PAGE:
Coronavirus: Councils urged to reduce protests during pandemic

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image sourceGraham Stewart
image captionPolice were stationed at George Square last month ahead of an anti-racism protest

Senior police officers have urged local authorities to help reduce the number of protests and counter-protests held across Scotland.

In a strongly worded letter, Police Scotland divisional commanders said such events posed public safety risks due to coronavirus.

However, they accepted many protests were "entirely legitimate".

In recent weeks, police have handled clashes between anti-racism protesters and opposing groups at demonstrations.

image sourceGraham Stewart
image captionMany protestors wore masks to attend an anti-racism rally in Glasgow

On one occasion, violent scenes escalated after a far-right group gathered in Glasgow's George Square to "protect the Cenotaph".

They arrived shortly before a planned demonstration against the evictions of asylum seekers.

Some councils have already seen planned demonstrations scrapped in light of the pandemic.

The Orange Order's annual 12 July celebration has been cancelled for the first time since World War Two.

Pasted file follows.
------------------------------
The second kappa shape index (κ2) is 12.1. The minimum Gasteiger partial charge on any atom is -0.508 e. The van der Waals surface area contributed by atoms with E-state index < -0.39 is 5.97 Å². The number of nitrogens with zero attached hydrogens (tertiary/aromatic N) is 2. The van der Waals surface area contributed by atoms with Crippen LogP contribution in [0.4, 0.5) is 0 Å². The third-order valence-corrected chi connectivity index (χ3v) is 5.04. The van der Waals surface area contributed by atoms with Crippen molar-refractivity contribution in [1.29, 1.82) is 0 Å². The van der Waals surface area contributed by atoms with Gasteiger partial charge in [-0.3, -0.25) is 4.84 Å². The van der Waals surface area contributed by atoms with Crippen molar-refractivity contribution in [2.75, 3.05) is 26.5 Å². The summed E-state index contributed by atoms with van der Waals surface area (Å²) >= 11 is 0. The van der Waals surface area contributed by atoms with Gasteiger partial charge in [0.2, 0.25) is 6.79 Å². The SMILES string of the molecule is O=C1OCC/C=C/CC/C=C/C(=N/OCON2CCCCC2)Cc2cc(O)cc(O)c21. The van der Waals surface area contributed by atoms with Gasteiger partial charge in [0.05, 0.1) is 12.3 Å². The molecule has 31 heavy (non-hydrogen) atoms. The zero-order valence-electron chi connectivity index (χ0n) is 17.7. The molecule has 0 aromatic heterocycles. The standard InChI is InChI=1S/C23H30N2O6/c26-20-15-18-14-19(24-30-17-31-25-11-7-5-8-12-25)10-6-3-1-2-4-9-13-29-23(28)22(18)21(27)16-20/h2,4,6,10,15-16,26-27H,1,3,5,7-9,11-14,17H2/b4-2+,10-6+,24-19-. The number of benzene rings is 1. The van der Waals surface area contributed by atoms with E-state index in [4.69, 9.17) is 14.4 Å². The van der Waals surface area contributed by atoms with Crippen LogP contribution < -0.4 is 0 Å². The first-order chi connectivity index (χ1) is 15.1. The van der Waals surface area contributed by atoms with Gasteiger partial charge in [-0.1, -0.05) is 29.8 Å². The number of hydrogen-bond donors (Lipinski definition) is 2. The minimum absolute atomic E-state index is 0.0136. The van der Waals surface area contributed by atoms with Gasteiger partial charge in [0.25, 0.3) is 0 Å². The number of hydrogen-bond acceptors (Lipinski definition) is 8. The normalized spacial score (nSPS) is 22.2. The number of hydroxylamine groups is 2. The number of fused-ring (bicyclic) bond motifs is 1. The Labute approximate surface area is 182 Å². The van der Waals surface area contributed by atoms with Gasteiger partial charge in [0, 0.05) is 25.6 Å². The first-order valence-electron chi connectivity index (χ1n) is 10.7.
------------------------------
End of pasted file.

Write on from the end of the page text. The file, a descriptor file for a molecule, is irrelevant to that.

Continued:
Divisional commanders are chief superintendents in charge of local policing in divisions.

Their letter said protests and counter-protests have often required "significant resource deployment" from the police, meaning officers are taken out of their local area and are unable to attend to other demands.

It said the issues and grievances being aired are often rooted in "wider social and political issues", and can act as proxies for "ingrained sectarianism".

media captionAnti-racism rally held despite 'stay away' warning

"Protecting the safety of the public is paramount and all Police Scotland operations are planned and conducted with this in mind," it read.

"We live in a democratic society and police have a duty to protect the rights of both individuals and groups who wish to peacefully protest or counter-protest.

"But this has to be balanced against the rights of others who might be impacted upon by such activity and will not accept or tolerate violence and thuggery."

Ongoing duties

The letter cited a range of issues handled by police including the mass stabbing in Glasgow on 26 June.

Six people including PC David Whyte were injured in the knife attack in the Park Inn hotel before the suspect was shot dead by armed police.

Divisional commanders said the incident "highlights the risks" that police officers face daily.

They also pointed to the ongoing duties of the force - such as "proactive patrols" of beer gardens - as the country moves from Phase 2 to Phase 3 of the lockdown.

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